Georgia, uniquely situated among southern states on the eve of the Civil War (1861-65), played a vital part in the formation of the Confederacy. A geographic lynchpin that linked Atlantic seaboard and Deep South states, the “Empire State” was the second-largest state in area east of the Mississippi River (Virginia was larger until West Virginia broke away in 1861), and the second-largest Deep South state (only Texas was larger). In population, enslaved and free, Georgia was the largest in the Deep South. Both geographically and demographically, Georgia encompassed as much diversity as any other Confederate state, and these factors had an important impact on how the state experienced the war years and what it contributed to the Southern war effort.
Georgia’s population passed 1 million residents for the first time in 1860. Census figures that year indicate that more than 591,000 of those residents (56 percent) were white, and nearly 466,000 (44 percent) were Black. These figures reflect a 16.7 percent increase in the state’s 1850 population, a somewhat slower growth rate than Georgia had seen in the 1820s, 1830s, and 1840s, due largely to outmigration by Georgians headed west.
In terms of geographical distribution, nearly 60 percent of the populace lived in the Black Belt region, a broad swath running diagonally through the state’s center from South Carolina toward the southwest along the Alabama and Florida line. The vast pine barrens or wiregrass region of southeastern Georgia was the state’s most sparsely populated area, with only 5.6 percent of the state’s total population; the narrow strip of six coastal counties had about the same percentage of the population as the southeastern counties, though concentrated in a far smaller area. The upcountry and mountain counties together claimed nearly a third of the populace.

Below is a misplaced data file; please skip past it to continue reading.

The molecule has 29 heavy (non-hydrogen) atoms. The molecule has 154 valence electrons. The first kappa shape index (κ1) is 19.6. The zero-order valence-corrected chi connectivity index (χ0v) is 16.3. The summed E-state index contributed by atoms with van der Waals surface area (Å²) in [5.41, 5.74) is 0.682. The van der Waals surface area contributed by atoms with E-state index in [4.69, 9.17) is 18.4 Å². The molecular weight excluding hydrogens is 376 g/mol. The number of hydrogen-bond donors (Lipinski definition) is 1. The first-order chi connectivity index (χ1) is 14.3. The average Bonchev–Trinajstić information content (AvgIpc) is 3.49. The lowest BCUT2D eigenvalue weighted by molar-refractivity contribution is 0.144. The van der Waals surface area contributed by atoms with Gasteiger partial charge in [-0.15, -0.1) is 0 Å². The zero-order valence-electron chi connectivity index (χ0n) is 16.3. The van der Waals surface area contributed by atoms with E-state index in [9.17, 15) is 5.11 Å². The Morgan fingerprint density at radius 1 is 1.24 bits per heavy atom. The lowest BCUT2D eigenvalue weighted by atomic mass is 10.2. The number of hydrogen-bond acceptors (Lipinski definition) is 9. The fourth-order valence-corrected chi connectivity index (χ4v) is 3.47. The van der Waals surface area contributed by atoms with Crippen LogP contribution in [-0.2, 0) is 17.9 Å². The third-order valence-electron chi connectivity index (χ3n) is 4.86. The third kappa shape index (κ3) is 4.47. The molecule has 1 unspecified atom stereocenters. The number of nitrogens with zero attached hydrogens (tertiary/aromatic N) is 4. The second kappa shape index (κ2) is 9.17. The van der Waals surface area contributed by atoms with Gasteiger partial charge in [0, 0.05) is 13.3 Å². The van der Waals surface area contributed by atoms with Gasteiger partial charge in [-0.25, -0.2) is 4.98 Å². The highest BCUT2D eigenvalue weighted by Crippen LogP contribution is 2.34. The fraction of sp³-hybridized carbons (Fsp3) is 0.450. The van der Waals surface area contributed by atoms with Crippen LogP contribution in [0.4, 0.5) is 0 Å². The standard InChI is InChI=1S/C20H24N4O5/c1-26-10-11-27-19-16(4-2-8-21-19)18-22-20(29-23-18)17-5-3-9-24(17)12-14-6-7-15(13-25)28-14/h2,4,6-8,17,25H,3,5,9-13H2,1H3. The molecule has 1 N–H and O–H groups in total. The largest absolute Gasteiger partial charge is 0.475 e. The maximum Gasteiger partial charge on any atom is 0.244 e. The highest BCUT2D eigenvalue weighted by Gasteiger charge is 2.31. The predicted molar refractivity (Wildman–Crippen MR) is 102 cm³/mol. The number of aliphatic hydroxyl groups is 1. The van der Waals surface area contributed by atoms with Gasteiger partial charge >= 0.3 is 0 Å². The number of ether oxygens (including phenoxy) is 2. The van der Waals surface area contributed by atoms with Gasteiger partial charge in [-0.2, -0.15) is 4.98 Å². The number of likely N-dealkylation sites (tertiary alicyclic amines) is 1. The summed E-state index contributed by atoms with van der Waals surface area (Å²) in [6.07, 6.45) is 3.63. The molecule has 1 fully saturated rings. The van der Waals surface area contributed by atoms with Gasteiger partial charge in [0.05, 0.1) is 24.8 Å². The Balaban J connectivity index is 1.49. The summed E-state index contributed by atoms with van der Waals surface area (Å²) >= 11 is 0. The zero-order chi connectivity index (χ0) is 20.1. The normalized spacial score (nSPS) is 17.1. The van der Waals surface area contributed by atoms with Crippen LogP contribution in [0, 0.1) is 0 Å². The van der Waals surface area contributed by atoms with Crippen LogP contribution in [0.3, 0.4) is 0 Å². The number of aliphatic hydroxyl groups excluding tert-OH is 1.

Enslaved African Americans outnumbered whites in both the Black Belt and the coast (making up 55 percent in the former and 59 percent in the latter). About a fourth of the wiregrass and upcountry counties’ populace consisted of enslaved people, and only 13 percent of mountain residents were enslaved, with several of the northernmost counties claiming enslaved populations of less than 5 percent.
Like the rest of the South, Georgia remained overwhelmingly rural in the mid-nineteenth century, averaging a population density of fewer than 16 people per square mile. In 1860 nearly 8 percent of Georgians lived in towns or cities of more than 2,000 people, up from 4.6 percent in 1850. Savannah remained Georgia’s largest city, as it had always been, with the highest concentration of enslaved people (around 35 percent). With 22,292 residents, Savannah was nearly twice the size of Augusta, the second-largest city in the state, with 12,493 people. Columbus, with 9,621 residents, was only slightly larger than rapidly growing Atlanta, with 9,554. (Atlanta had nearly quadrupled in size since 1850 and would almost double in size by 1862; by 1880 it had become the state’s largest city.) Macon was the state’s fifth-largest city, with a population of 8,247. Enslaved African Americans made up roughly a third of all of these cities’ populations, except Atlanta, where only 1 in 5 residents were enslaved. Free Blacks made up a mere 0.3 percent of the state’s Black population in 1860, and they were concentrated largely in urban areas, especially Savannah and Augusta.
Nearly 99 percent of white Georgians in 1850 were American by birth; slightly more than three-fourths of those were born in Georgia. By 1860 newcomers to the state included an increasing number of northerners, attracted by business opportunities in growing cities like Atlanta. The largest foreign-born concentration was in Chatham County, where nearly a third of its free residents, primarily Irish laborers and a small but influential group of German Jews, were born abroad.
Class and Wealth